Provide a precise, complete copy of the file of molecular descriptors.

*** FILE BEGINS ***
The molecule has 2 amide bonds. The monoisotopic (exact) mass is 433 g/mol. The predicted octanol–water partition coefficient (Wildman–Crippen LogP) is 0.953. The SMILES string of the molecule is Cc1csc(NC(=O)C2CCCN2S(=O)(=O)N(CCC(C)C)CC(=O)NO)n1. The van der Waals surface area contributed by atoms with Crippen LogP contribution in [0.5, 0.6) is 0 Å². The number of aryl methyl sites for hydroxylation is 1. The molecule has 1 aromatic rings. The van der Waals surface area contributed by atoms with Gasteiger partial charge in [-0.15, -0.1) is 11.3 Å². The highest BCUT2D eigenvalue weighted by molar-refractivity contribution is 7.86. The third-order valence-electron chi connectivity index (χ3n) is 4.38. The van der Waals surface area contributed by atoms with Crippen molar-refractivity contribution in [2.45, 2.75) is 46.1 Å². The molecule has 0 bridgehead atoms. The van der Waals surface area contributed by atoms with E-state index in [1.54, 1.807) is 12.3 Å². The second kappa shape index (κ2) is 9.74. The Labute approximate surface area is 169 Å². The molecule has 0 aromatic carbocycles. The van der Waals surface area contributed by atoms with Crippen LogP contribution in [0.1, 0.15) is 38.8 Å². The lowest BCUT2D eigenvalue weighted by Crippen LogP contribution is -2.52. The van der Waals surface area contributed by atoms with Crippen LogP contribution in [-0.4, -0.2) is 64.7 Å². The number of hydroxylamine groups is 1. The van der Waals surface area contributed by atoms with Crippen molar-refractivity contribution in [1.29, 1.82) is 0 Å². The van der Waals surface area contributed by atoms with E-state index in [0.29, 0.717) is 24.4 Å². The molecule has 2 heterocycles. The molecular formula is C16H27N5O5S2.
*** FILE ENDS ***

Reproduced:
The molecule has 2 amide bonds. The monoisotopic (exact) mass is 433 g/mol. The predicted octanol–water partition coefficient (Wildman–Crippen LogP) is 0.953. The SMILES string of the molecule is Cc1csc(NC(=O)C2CCCN2S(=O)(=O)N(CCC(C)C)CC(=O)NO)n1. The van der Waals surface area contributed by atoms with Crippen LogP contribution in [0.5, 0.6) is 0 Å². The number of aryl methyl sites for hydroxylation is 1. The molecule has 1 aromatic rings. The van der Waals surface area contributed by atoms with Gasteiger partial charge in [-0.15, -0.1) is 11.3 Å². The highest BCUT2D eigenvalue weighted by molar-refractivity contribution is 7.86. The third-order valence-electron chi connectivity index (χ3n) is 4.38. The van der Waals surface area contributed by atoms with Crippen molar-refractivity contribution in [2.45, 2.75) is 46.1 Å². The molecule has 0 bridgehead atoms. The van der Waals surface area contributed by atoms with E-state index in [1.54, 1.807) is 12.3 Å². The second kappa shape index (κ2) is 9.74. The Labute approximate surface area is 169 Å². The molecule has 0 aromatic carbocycles. The van der Waals surface area contributed by atoms with Crippen LogP contribution in [0.1, 0.15) is 38.8 Å². The lowest BCUT2D eigenvalue weighted by Crippen LogP contribution is -2.52. The van der Waals surface area contributed by atoms with Crippen LogP contribution in [-0.4, -0.2) is 64.7 Å². The number of hydroxylamine groups is 1. The van der Waals surface area contributed by atoms with Crippen molar-refractivity contribution in [1.29, 1.82) is 0 Å². The van der Waals surface area contributed by atoms with E-state index in [0.29, 0.717) is 24.4 Å². The molecule has 2 heterocycles. The molecular formula is C16H27N5O5S2.